Complete data sets were collected for 4680 people aged 40–59 years, 2359 men and 2321 women from 17 samples (four samples from Japan, three from China, two from UK, and eight from US) (Table 1). Mean ages of men and women were in the range 48.1–49.6 and 48.6–49.2 years with small differences across countries. Average years of education were markedly lower for participants from the three rural Chinese samples, only 6.5 years for men and 4.3 years for women. US samples had the highest average years of education, 15.4 for men and 14.5 for women. For both men and women, mean body mass index (BMI) levels of Asian samples were much lower than those of Western samples, for example, 22.4 and 23.7 kg/m2 for men from China and Japan, respectively, and 27.7 and 29.1 kg/m2 for men from UK and US, respectively.

Intake of energy, macronutrients, cholesterol, fibre

US men and women reported the highest average total energy intake; Asian samples, lower than Western samples (Table 2). There were marked differences in macronutrient composition between Asian and Western samples, reflecting differences in overall dietary pattern. Total fat provided 23.7 and 20.5% of total calories for Japanese and Chinese men; 26.1 and 19.5% for women. For UK and US samples, per cent of calories from total fat ranged between 32.5 and 33.3%. Energy provided by saturated fatty acids for Asian men and women ranged from 4.8 to 7.1%, but for Western samples from 10.6 to 12.2%. Per cent polyunsaturated fatty acids was similar across the four countries, in the range 5.9–7.0%, with omega-3 polyunsaturated fatty acid (PFA) higher for Japanese (1.3–1.4%) than others (0.5–0.8%). Owing to lower SFA for Asian samples, PFA/SFA ratio for Asian samples was higher than for Western samples (1.1–1.4 compared to 0.6–0.8). Dietary cholesterol intake was highest for Japanese and lowest for Chinese samples. Keys dietary lipid score was lowest for the Chinese, and lower for Japanese than Western samples, despite higher Japanese cholesterol intake.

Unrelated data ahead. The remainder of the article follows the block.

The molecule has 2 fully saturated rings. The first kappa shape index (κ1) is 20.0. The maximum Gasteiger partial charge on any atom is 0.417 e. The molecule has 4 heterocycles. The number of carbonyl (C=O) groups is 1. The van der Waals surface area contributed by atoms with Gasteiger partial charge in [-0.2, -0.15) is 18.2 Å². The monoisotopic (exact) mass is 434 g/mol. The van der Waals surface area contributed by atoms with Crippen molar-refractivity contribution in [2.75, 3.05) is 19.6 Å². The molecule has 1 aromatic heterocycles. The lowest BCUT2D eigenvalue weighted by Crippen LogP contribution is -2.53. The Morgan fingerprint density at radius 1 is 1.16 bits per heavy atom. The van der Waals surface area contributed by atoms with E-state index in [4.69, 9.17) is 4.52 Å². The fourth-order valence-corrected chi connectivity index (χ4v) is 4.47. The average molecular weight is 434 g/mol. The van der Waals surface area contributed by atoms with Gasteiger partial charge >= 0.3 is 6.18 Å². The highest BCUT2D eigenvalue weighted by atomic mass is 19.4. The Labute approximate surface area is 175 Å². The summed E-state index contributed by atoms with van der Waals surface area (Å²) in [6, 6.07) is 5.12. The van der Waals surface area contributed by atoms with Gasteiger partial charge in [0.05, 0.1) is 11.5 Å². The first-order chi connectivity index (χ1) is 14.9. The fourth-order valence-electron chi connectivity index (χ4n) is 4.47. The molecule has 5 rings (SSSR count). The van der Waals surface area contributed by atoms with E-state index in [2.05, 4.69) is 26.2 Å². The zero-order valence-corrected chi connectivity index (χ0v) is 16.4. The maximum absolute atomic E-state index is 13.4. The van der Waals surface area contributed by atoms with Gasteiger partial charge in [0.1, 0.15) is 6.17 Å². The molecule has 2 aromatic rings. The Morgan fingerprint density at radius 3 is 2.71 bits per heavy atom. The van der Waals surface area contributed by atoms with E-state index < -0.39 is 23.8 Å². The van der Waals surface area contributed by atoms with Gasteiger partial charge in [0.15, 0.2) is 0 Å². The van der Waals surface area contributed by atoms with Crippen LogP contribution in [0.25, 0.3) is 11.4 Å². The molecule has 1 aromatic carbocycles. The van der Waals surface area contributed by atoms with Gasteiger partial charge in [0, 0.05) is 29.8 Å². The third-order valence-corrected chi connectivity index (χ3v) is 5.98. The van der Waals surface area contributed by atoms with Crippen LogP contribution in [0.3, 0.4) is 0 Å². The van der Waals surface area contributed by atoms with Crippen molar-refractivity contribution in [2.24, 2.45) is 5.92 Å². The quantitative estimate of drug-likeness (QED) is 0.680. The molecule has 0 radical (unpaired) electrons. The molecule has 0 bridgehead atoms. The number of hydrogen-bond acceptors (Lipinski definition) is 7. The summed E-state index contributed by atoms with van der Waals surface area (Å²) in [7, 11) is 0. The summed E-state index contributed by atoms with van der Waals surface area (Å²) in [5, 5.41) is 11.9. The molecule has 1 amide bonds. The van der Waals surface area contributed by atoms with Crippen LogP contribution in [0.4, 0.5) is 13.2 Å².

Per cent energy from carbohydrate of Asian samples was higher than for Western samples (Table 2). Chinese samples had highest intake of total carbohydrate (62–68%), starch (54–59%), fiber, and lowest intake of sugars (7–9%), in contrast to 24–26% for US participants.

Intake of total protein was lowest for Chinese samples (12–13%, compared to about 16% for other samples) (Table 2). This reflected low Chinese animal protein intake (2–3%, compared to 9–10% for other samples).

Alcohol intake, uniformly higher on average for men than women, was highest for Japanese men (8.2%), in contrast to 2.7% for US men (Table 2).

Intake of minerals

Mean daily intake of sodium—as measured by timed 24-h urine collections—was higher in Asian than Western samples, highest for Chinese samples (Table 3). The opposite was true for potassium intake. Hence the Na/K ratio was higher for Japanese and Chinese than Western samples, highest for the Chinese (6.0 and 6.8, compared to 2.2–3.1 for Western samples).

Calcium intake was lower in Asian than Western samples, especially low for Chinese (only 356 and 256 mg/day for men and women) (Table 3). Magnesium and iron intake were lower for Japanese samples. Phosphorus intake was lower for Chinese samples. Chinese samples also had the lowest intake of selenium, only 28–40 mug/day, compared to 77–191 for other samples.

Intake of vitamins

Concordant with low animal protein intake, retinol intake of Chinese samples was especially low, 125 and 71 mug/day for men and women, compared to 427–555 for men and 319–425 for women from other samples (Table 4). Correspondingly, intake of total vitamin A was lowest for Chinese samples. beta-Carotene intake was higher for US than other samples. Vitamin C intake was lower for Chinese and UK than other samples.